The enormous disadvantage incurred by lower-class whites in comparison to non-whites and wealthier whites is partially explained by Espenshade and Radford as a result of the fact that, except for the very wealthiest institutions like Harvard and Princeton, private colleges and universities are reluctant to admit students who cannot afford their high tuitions. And since they have a limited amount of money to give out for scholarship aid, they reserve this money to lure those who can be counted in their enrollment statistics as diversity-enhancing "racial minorities." Poor whites are apparently given little weight as enhancers of campus diversity, while poor non-whites count twice in the diversity tally, once as racial minorities and a second time as socio-economically deprived. Private institutions, Espenshade and Radford suggest, "intentionally save their scarce financial aid dollars for students who will help them look good on their numbers of minority students." Quoting a study by NYU researcher Mitchell Stevens, they write: "ultimate evaluative preference for members of disadvantaged groups was reserved for applicants who could be counted in the college's multicultural statistics. This caused some admissions officers no small amount of ethical dismay."
There are problems, however, with this explanation. While it explains why scarce financial aid dollars might be reserved for minority "twofers," it cannot explain why well-qualified lower-class whites are not at least offered admission without financial aid. The mere offer of admission is costless, and at least a few among the poor whites accepted would probably be able to come up with outside scholarship aid. But even if they couldn't, knowing they did well enough in their high school studies to get accepted to a competitive private college would surely sit well with most of them even if they couldn't afford the high tuition. Espenshade and Radford do not address this conundrum but the answer is easy to discern. The ugly truth is that most colleges, especially the more competitive private ones, are fiercely concerned with their ratings by rating organizations like U.S. News & World Report. And an important part of those ratings consist of a numerical acceptance rate (the ratio of applicants received to those accepted) and a yield score (the ratio of those accepted to those who enroll). The lower the acceptance rate and the higher the yield score the more favorably colleges are looked upon. In extending admissions to well-qualified but financially strapped whites who are unlikely to enroll, a college would be driving both its acceptance rate and its yield score in the wrong direction. Academic bureaucrats rarely act against either their own or their organization's best interests (as they perceive them), and while their treatment of lower-class whites may for some be a source of "no small amount of ethical dismay," that's just how it goes. Some of the private colleges Espenshade and Radford describe would do well to come clean with their act and admit the truth: "Poor Whites Need Not Apply!"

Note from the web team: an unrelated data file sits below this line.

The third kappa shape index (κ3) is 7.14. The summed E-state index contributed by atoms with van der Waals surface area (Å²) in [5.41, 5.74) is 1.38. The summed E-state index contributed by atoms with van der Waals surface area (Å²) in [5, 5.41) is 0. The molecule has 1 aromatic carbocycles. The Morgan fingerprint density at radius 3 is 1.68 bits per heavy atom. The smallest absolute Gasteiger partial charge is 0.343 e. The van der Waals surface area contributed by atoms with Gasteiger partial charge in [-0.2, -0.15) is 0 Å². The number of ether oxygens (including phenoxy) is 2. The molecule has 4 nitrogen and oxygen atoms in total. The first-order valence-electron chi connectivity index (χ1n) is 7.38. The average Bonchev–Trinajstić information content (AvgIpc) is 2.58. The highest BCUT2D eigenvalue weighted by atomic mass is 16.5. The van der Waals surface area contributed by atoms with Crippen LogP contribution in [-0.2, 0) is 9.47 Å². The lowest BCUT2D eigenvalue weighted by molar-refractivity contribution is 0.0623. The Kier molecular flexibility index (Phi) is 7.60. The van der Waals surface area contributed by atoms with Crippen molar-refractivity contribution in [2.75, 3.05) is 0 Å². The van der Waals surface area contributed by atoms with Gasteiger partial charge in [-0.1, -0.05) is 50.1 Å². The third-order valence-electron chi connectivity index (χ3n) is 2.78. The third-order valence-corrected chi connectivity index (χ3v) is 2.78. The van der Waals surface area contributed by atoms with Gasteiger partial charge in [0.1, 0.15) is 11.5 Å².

Besides the bias against lower-class whites, the private colleges in the Espenshade/Radford study seem to display what might be called an urban/Blue State bias against rural and Red State occupations and values. This is most clearly shown in a little remarked statistic in the study's treatment of the admissions advantage of participation in various high school extra-curricular activities. In the competitive private schools surveyed participation in many types of extra-curricular activities -- including community service activities, performing arts activities, and "cultural diversity" activities -- conferred a substantial improvement in an applicant's chances of admission. The admissions advantage was usually greatest for those who held leadership positions or who received awards or honors associated with their activities. No surprise here -- every student applying to competitive colleges knows about the importance of extracurriculars.